Liverpool manager Jurgen Klopp can sleep easier with keeper Caoimhin Kelleher stepping up
- Young Irishman distinguishes himself in European debut against Ajax and is likely to retain place for Premier League match against Wolves
- Kelleher shows many of the attributes needed to fill the crucial role in Alisson’s absence
The one position that has kept Jurgen Klopp awake at nights during his five years at Liverpool has been goalkeeper. Even after Alisson Becker arrived at Anfield two years ago, the manager’s deep-seated fears were that the Brazilian would suffer a prolonged injury. The drop-off in quality between the sticks when the team’s first choice was unavailable has been massive.
Caoimhin Kelleher could be the man who changes this situation. The 22-year-old is emerging as a No 2 goalkeeper who can make Alisson’s absence less painful.
The Irishman made his European debut against Ajax on Tuesday and distinguished himself with a late save from Klaas Jan Huntelaar when the veteran striker looked set to earn a point for the Dutch side.
Acrobatic stops are eye-catching but rarely tell the full story. Adrian, who has been Alisson’s backup, is a fine shotstopper. Kelleher, who is likely to retain his place in the team for the Premier League match against Wolverhampton Wanderers at Anfield on Sunday, offers a range of other abilities.
Alisson is exceptional when marshalling the defence and distributing the ball. Adrian is less accomplished in both areas. Kelleher is still young and his prowess in commanding the 18-yard box will improve with age, but his footwork and passing are already impressive.
Kelleher was a striker up until under-14 level in his hometown of Cork. He has the touch, control and instinct of someone who knows what it is like to play up front. When he looks upfield, it is with attacking intent. Alisson set the template: the break is on as soon as the goalkeeper takes possession. This is not a significant part of Adrian’s skill set.
Perhaps one of the most underrated aspects of Alisson’s game is his role as an outlet ball for his teammates. When the opposition are pressing hard and there are few options, the 28-year-old makes himself available and outfield players can be confident that a backward pass is not a negative option. Kelleher can do a similar job.
The late, great Ray Clemence, who died in November, was the first of Liverpool’s sweeper-keepers and prided himself on his excursions beyond the box. In the combative five-a-side games in training at Melwood, Clemence invariably featured as an outfield player, more often than not relishing a striker’s role. In that sense, Kelleher is an heir to a long tradition.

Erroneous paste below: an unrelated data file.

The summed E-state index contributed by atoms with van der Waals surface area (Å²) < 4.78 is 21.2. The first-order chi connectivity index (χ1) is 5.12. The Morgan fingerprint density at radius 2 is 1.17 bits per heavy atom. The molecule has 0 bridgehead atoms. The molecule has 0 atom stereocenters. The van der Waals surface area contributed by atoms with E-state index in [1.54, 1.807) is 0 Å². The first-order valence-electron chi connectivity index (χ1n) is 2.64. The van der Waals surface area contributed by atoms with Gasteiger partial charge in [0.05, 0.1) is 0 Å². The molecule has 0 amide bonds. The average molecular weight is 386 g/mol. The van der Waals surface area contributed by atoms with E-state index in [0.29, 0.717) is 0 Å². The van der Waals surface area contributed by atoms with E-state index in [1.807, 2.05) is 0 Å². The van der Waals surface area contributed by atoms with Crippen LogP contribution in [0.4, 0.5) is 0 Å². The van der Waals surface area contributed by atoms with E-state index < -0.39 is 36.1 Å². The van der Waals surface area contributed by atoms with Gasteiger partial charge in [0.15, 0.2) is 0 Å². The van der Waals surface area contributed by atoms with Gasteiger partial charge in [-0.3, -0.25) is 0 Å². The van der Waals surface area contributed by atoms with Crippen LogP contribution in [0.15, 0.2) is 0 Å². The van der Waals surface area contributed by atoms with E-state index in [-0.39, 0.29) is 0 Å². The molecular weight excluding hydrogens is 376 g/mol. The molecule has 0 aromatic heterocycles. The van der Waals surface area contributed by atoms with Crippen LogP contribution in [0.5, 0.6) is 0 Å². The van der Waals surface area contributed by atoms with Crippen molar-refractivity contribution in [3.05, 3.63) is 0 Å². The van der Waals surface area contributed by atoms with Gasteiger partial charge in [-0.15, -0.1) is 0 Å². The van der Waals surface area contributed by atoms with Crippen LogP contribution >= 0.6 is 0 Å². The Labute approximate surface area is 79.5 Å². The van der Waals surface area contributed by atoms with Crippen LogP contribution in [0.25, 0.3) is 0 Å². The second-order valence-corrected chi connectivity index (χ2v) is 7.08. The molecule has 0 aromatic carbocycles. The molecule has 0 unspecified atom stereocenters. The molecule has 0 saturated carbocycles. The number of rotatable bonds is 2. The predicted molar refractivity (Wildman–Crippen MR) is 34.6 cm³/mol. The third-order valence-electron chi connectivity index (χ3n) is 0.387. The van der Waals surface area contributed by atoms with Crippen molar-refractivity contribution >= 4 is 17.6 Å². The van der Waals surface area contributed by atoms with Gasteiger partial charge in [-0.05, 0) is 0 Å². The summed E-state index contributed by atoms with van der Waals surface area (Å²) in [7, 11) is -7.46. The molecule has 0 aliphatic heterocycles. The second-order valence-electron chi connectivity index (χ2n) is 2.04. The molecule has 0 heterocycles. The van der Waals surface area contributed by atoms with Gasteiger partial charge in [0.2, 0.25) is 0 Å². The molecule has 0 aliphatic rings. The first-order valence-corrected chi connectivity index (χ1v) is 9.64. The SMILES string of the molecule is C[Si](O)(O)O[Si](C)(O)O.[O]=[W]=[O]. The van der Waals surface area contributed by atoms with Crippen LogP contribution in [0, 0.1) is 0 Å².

What will be important in the coming months, especially if Alisson continues to suffer from injuries, is that the young goalkeeper proves to be a good decision-maker. Klopp’s tactics rely on speed of foot and thought. Liverpool are at their most compelling when they charge down the field in a matter of moments, turning opponents round to face their own goal, causing panic with the pace of the counter-attack. When it works, it is breathtaking. When it goes wrong it can be devastating.
Loris Karius was coached to recycle the ball quickly. In his haste to get the counter up and running in the Champions League final against Real Madrid in Kiev two years ago, the German gifted a goal to Karim Benzema. It was the turning point in Liverpool’s 3-1 defeat. Although many at Anfield blamed the goalkeeper’s poor choice in rolling the ball out on a blow to the head delivered earlier by Sergio Ramos, there remains the suspicion that Karius was not equipped to perform the job asked of him. Kelleher has the right qualities to succeed in the role.
The first half of Klopp’s tenure on Merseyside was marked by problems in goal. The 53-year-old inherited Simon Mignolet and was frustrated by the Belgian’s inability to step up to the levels that were required by the manager. During his time at Mainz and Borussia Dortmund, Klopp rarely worried about goalkeepers. His No 1s could largely be left to their own devices. It came as a surprise that things were not running as smoothly at Anfield.
The problems predated Klopp. Liverpool struggled in the position since Mignolet was signed to replace Pepe Reina, a move that was based on financial considerations rather that footballing logic. Fenway Sports Group, the owners, decided that Reina’s wages of £110,000 per week were outrageously high. They were right but the analytics that isolated Mignolet as an adequate replacement were askew. It was not until the club paid big money for proven quality – £67 million to Roma for Alisson – that the goalkeeping situation stabilised.
Since then there has been a lingering worry that the Brazilian’s absence would leave too big a void. This has become more of an issue as the first-choice back four have succumbed to injuries, leaving the defence lacking leadership and experience. Any uncertainty about a goalkeeper is exacerbated in such conditions. Adrian is a more than capable fill-in with Virgil van Dijk in front of him; less so with a makeshift back line.
It is too early to say whether Kelleher will grow into a viable contender to be Klopp’s No 1, or even whether he will supplant Adrian as the short-term backup for Alisson. He has already had some remarkable ups and downs in his career.
The Irishman earned a Champions League-winning medal after being named on the bench for the 2-0 victory over Tottenham Hotspur in Madrid last year. A less pleasing memory was being on the receiving end of the 5-0 defeat by Aston Villa almost 12 months ago when Liverpool were forced to play a youth side in the Carabao Cup because the first team were in Qatar for the World Club Championship. He will benefit from the experience.
Kelleher has all the tools and now the opportunity. If he lives up to his potential, Klopp will rest easier.